Public Wi-Fi – like the type you get access to in coffee shops, hotels, and airports – is highly convenient, allowing you to maintain a data connection without using any through your wireless plan. However, using public Wi-Fi isn’t always the safest option, particularly if you’re dealing with sensitive information. If you’re wondering, “What security risk does a public Wi-Fi connection pose for online banking?” here’s what you need to know.
The Risks of Using Public Wi-Fi for Online Banking
More often than not, banking websites and apps use encryption to protect the information you send over any network, including public Wi-Fi. Encrypted webpages are marked with a lock symbol next to the URL or “https” – with the “s” being the critical part – in the address bar.
However, that doesn’t mean online banking over public Wi-Fi is risk-free. Hackers use a variety of techniques to steal sensitive data from unsuspecting people. Here is an overview of some common strategies.
With a man-in-the-middle (MITM) attack, hackers break into the network and position themselves between a connected device, such as your smartphone, and the Wi-Fi router. Then, they can functionally eavesdrop on information passing between the device and router, making it possible to capture user names, passwords, and other details.
Another strategy that hackers can employ when using MITM techniques is redirecting traffic that’s running between your device and the network. When they do, they typically send unsuspecting people to fake websites designed to look secure and resemble a legitimate financial institution’s site. The goal is to trick users into believing they’re on the real website and have them input their login credentials or provide other sensitive information. If they do, then the hacker can capture those details.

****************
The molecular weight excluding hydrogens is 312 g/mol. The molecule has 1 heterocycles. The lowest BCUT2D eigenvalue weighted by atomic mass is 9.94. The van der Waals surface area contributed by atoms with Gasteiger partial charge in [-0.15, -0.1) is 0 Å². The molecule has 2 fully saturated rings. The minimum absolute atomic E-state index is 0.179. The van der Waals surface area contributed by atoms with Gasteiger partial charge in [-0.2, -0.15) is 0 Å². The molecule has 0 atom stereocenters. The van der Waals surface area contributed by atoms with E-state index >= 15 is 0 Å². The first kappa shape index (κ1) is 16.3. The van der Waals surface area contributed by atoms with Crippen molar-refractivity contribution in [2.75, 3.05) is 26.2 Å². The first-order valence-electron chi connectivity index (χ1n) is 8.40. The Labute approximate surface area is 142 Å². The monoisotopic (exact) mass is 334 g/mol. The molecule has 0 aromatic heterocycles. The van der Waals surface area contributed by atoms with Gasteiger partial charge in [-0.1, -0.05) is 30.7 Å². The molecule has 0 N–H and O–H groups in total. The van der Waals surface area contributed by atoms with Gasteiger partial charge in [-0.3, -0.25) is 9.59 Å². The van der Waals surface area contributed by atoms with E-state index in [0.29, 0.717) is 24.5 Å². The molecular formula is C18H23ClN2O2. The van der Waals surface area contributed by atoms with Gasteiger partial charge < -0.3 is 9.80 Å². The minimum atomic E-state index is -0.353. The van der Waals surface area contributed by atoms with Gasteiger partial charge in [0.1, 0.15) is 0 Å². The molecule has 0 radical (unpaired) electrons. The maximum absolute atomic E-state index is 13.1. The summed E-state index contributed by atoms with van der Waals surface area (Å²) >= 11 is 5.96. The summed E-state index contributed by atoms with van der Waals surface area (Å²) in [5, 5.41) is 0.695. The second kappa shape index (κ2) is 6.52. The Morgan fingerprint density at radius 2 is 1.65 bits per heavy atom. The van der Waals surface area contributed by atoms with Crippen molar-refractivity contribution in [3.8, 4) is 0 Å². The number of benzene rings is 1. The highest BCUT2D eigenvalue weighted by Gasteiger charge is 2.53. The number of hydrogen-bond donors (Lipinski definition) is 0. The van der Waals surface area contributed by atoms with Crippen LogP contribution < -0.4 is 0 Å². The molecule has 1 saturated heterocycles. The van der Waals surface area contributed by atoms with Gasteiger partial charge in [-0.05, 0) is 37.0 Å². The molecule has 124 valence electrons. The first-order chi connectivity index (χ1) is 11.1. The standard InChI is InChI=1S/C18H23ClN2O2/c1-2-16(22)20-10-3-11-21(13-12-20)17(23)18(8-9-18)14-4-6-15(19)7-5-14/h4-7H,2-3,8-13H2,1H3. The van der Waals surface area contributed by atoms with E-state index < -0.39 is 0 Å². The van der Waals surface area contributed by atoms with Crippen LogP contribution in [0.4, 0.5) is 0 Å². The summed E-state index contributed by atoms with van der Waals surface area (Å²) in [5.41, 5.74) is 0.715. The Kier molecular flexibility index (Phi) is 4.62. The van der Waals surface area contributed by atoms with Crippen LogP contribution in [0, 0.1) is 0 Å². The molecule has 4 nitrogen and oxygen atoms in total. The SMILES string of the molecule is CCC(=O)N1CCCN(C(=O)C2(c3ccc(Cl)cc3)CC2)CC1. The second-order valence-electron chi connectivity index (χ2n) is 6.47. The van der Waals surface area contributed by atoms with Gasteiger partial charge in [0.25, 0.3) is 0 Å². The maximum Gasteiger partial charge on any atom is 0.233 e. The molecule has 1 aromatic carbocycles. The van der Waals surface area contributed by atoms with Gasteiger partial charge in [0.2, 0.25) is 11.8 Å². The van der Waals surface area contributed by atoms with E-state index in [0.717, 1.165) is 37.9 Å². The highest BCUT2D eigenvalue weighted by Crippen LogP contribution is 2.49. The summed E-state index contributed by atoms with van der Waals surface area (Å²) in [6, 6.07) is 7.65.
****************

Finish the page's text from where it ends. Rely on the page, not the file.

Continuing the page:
Evil Twin Attack
An evil twin attack is when a malicious actor sets up a Wi-Fi hotspot and names it something associated with a legitimate entity, such as the café you stop at for coffee. The goal is to trick people into thinking that the hacker’s Wi-Fi hotspot is the one offered by the company.
If you connect to the evil twin by mistake, hackers can intercept your data with surprising ease. Additionally, the Wi-Fi device can be a tool to deploy malware onto your device, putting you further at risk.
In some cases, public Wi-Fi routers use default login credentials to access internal settings. When this occurs, a hacker may be able to figure out the necessary username and password, allowing them to access configuration settings within a company’s public Wi-Fi connection. Then, they can change the settings to meet their needs, which can put you at risk.
A sniffing attack is a technique where hackers use a packet sniffer – which is a legitimate tool often used by networking professionals – as a means of intercepting, capturing, and reading sensitive data that’s passing through a network. Typically, unencrypted data is most at risk. However, some attackers may inject malicious code that could hijack or compromise your device, too.
Tips for Safe Online Banking When Using Public Wi-Fi
Update Your Operating System, Browser, Applications, and Antivirus
Keeping your operating system, browser, applications, and antivirus software up to date reduces the odds that there are security vulnerabilities present that hackers can leverage. Ideally, you want to turn on automatic updates, but if you don’t for any reason, make sure to check for them regularly and apply them as soon as possible.